Narrative vs Historical Truth: Insights from Field Work in Right-Wing Popular Consciousness in Israel
Weinbaum, Batya, Women in Judaism
The case of Dorit, a right-wing recent convert to Judaism and immigrant to Israel from the United States, is examined in an attempt to show how the need of one woman to dramatize in the performance of life history might forge a truth that is better held together by the force of narrative rhetoric and metaphor than by fact.
Batya Weinbaum teaches multicultural literature, oral history and feminism in the Department of English at Cleveland State University. Her work on women in Palestine/Israel has appeared in such publications as Peace Review, Biography and Frontiers.
Confusion between how something is narrated (narrative truth) and what actually happened historically (historical truth) exists as a hazard in the psychoanalytic profession. This same confusion can be a harbinger in the field for feminist ethnographic research. The issue holds interest for those who attempt to build on theories of the unconscious and politics in cultural studies, especially for those who after Louis Althusser have used psychoanalysis for studying ideology and the transformation of the subject. I acknowledge that neither subject nor object is necessarily free from projection. However, this paper primarily explores how the need of one woman to dramatize in the performance of life history might forge a truth that is better held together by the force of narrative rhetoric and metaphor than by fact. I suggest that this process fuels expansion of the growing Israeli right-wing. This seems to be especially so among women reaching out to grasp religious ideology, and particularly for recent converts. (1)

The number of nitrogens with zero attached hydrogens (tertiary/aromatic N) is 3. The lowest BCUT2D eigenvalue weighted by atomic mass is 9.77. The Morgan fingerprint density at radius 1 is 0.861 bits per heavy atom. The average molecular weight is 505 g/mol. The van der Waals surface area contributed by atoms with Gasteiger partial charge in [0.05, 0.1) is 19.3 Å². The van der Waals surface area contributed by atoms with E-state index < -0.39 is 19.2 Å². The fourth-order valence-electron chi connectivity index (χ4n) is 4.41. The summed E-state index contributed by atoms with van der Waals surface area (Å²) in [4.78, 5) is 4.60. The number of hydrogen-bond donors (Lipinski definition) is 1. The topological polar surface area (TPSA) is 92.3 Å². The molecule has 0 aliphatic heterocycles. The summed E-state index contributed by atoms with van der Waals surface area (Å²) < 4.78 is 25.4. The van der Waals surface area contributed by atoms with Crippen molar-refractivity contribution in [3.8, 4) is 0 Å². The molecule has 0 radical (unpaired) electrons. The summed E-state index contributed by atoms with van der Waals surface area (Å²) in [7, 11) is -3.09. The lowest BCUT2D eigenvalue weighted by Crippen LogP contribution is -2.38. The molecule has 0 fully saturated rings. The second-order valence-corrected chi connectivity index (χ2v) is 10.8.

The telling of the story by the interviewee/subject is perhaps a conversation undertaken with a purpose, of which feminists should be aware. The subject might be constructing a performative event in presenting a wish to be understood and appreciated by the interviewer. (Weinbaum, forthcoming) The subject also might be biased away from the truth of what "really" happened towards the "sayable." Hence, the strength of biases of the subject forges the narrative. Ethically, these considerations must be considered in any report of field research.
In this exploration, I discuss the narrative of a woman I will call Dorit. She presents as a right-wing recent convert to Judaism and immigrant to Israel from the United States. Dorit's narrative indicated how her need to survive personal domestic violence formed her perception of the current scenario. This need of hers led to blind spots in perceiving the actual historical situation. In deciphering her narrative, I make connections between her past battering as a child and as a wife and her experience of the current situation in Israel, particularly at the outbreak of the Intifada.
I collected this interview in the course of a three year project interviewing women from diverse backgrounds in Israel between 1989 and 1991. Dorit was one of 35 subjects I interviewed on 40 hours of tape I collected in the field in this period. I had made an initial trip to Israel in 1989, with an assignment to write something about "the women" by a left-wing feminist who was editing an anthology. She was particularly interested in bonds between Palestinian and Jewish women working against the occupation. However, the stories the right-wing women told me actually gripped me more.
In July of l989, I made contact with women's centers, located research sites, and attended Women in Black and Women at the Wall demonstrations. In the initial trip I made the decision to return for a more extended project. My first return visit was from December, l989 to April, l990, at the height of the period of optimism. At the time, moving Israel to talk with the PLO was the predominant motivation of women's peace groups. My second visit, December, l990-January 1991, was during the Gulf War build- up.